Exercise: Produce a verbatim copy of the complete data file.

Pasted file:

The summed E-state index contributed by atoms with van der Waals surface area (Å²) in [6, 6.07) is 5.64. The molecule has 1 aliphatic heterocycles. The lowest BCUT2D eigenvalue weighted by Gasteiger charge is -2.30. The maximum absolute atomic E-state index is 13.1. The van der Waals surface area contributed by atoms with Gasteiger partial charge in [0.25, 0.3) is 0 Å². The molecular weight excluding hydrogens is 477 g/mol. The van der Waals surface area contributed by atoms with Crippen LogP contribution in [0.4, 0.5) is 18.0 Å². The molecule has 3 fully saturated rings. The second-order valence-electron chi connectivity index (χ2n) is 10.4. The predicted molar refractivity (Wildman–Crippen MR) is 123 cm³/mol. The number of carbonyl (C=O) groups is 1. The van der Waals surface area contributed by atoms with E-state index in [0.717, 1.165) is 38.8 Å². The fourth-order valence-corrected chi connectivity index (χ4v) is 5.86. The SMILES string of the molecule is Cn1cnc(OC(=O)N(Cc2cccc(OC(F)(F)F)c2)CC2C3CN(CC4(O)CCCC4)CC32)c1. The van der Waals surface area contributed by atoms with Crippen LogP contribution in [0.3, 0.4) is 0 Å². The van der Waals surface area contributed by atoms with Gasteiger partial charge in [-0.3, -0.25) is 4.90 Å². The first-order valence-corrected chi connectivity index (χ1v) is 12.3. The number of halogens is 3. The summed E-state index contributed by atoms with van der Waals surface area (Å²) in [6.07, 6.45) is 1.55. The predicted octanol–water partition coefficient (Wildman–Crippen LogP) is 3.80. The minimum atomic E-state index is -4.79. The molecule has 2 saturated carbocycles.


The summed E-state index contributed by atoms with van der Waals surface area (Å²) in [6, 6.07) is 5.64. The molecule has 1 aliphatic heterocycles. The lowest BCUT2D eigenvalue weighted by Gasteiger charge is -2.30. The maximum absolute atomic E-state index is 13.1. The van der Waals surface area contributed by atoms with Gasteiger partial charge in [0.25, 0.3) is 0 Å². The molecular weight excluding hydrogens is 477 g/mol. The van der Waals surface area contributed by atoms with Crippen LogP contribution in [0.4, 0.5) is 18.0 Å². The molecule has 3 fully saturated rings. The second-order valence-electron chi connectivity index (χ2n) is 10.4. The predicted molar refractivity (Wildman–Crippen MR) is 123 cm³/mol. The number of carbonyl (C=O) groups is 1. The van der Waals surface area contributed by atoms with E-state index in [0.717, 1.165) is 38.8 Å². The fourth-order valence-corrected chi connectivity index (χ4v) is 5.86. The SMILES string of the molecule is Cn1cnc(OC(=O)N(Cc2cccc(OC(F)(F)F)c2)CC2C3CN(CC4(O)CCCC4)CC32)c1. The van der Waals surface area contributed by atoms with Crippen LogP contribution in [0.3, 0.4) is 0 Å². The van der Waals surface area contributed by atoms with Gasteiger partial charge in [-0.3, -0.25) is 4.90 Å². The first-order valence-corrected chi connectivity index (χ1v) is 12.3. The number of halogens is 3. The summed E-state index contributed by atoms with van der Waals surface area (Å²) in [6.07, 6.45) is 1.55. The predicted octanol–water partition coefficient (Wildman–Crippen LogP) is 3.80. The minimum atomic E-state index is -4.79. The molecule has 2 saturated carbocycles.